June 12, 2015
This week, Ingrid Nilsen (Miss Glamorazzi) came out as gay on YouTube in an incredibly emotional video that has already garnered over 3.9 million views. In the video, Nilsen talks candidly about her journey to understand and embrace her sexuality, as well as addressing her past relationships with men -- one of which she frequently shared on her channel. In the past four days, the overwhelming amount of support -- both in traditional media (Time, CNN, Vanity Fair) and online (with comments from John Green, Joey Graceffa, Hannah Hart, Zoella, Alfie Deyes) -- has demonstrated just how fast the conversation around LGBT relationships is changing for the better. Nilsen follows in the footsteps of countless creators, such as the Rhodes Brothers (their January video now stands at 18.8M views), whose coming out experiences have not only been used to inspire LGBT individuals in the same situation, but educate potential allies around the world.
An Open Letter to Bees
For anyone who has ever had a beef with bees, this video is for you. Comedian Mike Falzone is one of those hidden gems of YouTube who has built a loyal fanbase with videos that epitomize quality over quantity. Looking at the numbers, Falzone would be considered “little YouTube” with just over 122,000 subscribers and 13M views in the past nine years. But like so many other smaller creators (Lex Croucher, Beckie0, Akilah Hughes), Falzone’s influence reaches far beyond his view count, and instead lies in his long run on YouTube and loving fanbase of YouTube power players such as John and Hank Green, Olan Rogers, and SourceFed. He’s also laugh-till-you-snort hilarious, an extremely talented musician, a published author before every YouTuber became a published author, and, as I like to call him, “the Kevin Bacon of YouTube.” It’s a real thing, everyone is in one way or another connected to Mike Falzone.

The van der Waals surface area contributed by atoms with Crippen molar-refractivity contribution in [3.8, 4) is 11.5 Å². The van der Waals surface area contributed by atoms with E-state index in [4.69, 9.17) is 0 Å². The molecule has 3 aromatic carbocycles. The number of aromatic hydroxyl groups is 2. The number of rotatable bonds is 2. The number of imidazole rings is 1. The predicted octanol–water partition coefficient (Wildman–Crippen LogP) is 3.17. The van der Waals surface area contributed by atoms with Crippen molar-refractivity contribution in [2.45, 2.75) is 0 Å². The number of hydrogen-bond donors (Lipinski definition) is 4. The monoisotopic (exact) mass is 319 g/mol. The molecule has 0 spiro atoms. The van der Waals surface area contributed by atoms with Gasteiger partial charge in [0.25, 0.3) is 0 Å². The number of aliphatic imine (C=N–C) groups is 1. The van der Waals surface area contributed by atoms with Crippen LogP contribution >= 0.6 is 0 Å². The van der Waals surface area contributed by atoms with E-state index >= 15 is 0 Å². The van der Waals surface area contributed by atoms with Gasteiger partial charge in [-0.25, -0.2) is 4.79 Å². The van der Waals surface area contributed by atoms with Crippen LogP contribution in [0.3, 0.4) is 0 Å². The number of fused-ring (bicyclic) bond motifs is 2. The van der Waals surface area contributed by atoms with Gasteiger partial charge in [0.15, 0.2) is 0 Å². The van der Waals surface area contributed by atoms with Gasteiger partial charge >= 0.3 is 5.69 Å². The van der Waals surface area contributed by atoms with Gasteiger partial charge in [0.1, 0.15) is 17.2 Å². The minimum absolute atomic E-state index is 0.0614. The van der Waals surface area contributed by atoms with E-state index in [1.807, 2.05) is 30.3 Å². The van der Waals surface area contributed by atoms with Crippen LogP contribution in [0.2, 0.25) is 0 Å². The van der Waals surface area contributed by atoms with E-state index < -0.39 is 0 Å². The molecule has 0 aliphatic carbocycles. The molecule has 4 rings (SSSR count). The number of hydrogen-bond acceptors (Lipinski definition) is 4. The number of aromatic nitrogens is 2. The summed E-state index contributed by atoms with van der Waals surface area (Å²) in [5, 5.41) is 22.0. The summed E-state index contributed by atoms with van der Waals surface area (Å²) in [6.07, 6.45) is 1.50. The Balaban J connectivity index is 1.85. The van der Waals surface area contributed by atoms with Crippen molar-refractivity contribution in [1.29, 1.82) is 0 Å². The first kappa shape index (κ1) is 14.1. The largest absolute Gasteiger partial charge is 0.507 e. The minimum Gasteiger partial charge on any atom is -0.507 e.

‘Grand Theft Auto’ In Real Life
As a former Los Angeles resident, I think I speak for everyone when I say at one point or another, we’ve all wished we could approach gridlock traffic with a few “Grand Theft Auto” tricks. But, alas, due to a still engaged moral compass, Corridor Digital’s recent viral hit “Grand Theft Auto IRL” is the next best thing. Filmmakers Sam Gorski and Niko Pueringer hit a high note with their recent video-game inspired short that has gained over 11M views in four days -- a huge accomplishment even for filmmaking veterans like Corridor. The pair have become known for their studio-level special effects, past collaborations with Freddie Wong (they were roommates), and infinite love of bringing video games to life with popular hits such as The Glitch and Superman With a GoPro.
The Power of Makeup
In recent months, beauty gurus have begun experiencing what is being called “makeup shaming,” a trend in which someone who enjoys wearing makeup is labelled as unfeminist, insecure, conceited, and vain. (For further explanation, see Amy Schumer’s incredible music sketch “Girl, You Don’t Need Makeup.”) Popular beauty guru Nikkie Tutorials confronts this trend head on through her video “The Power of Makeup” which has inspired a conversation of over 5,300 comments. In the video, Nikkie walks viewers through her makeup routine while discussing why women are recently ashamed rather than empowered to admit to wearing makeup. With half her face left bare and half made glammed up, Nikkie drives home the point that makeup should be seen as source of expression and confidence that depends on no one’s opinions but your own. “The Power of Makeup” is reminiscent of last year’s “Ray Rice Makeup Tutorial,” “How to Put on Your Face,” and “Honest Makeup Tutorial,” which have made political and social statements through the use of a makeup video.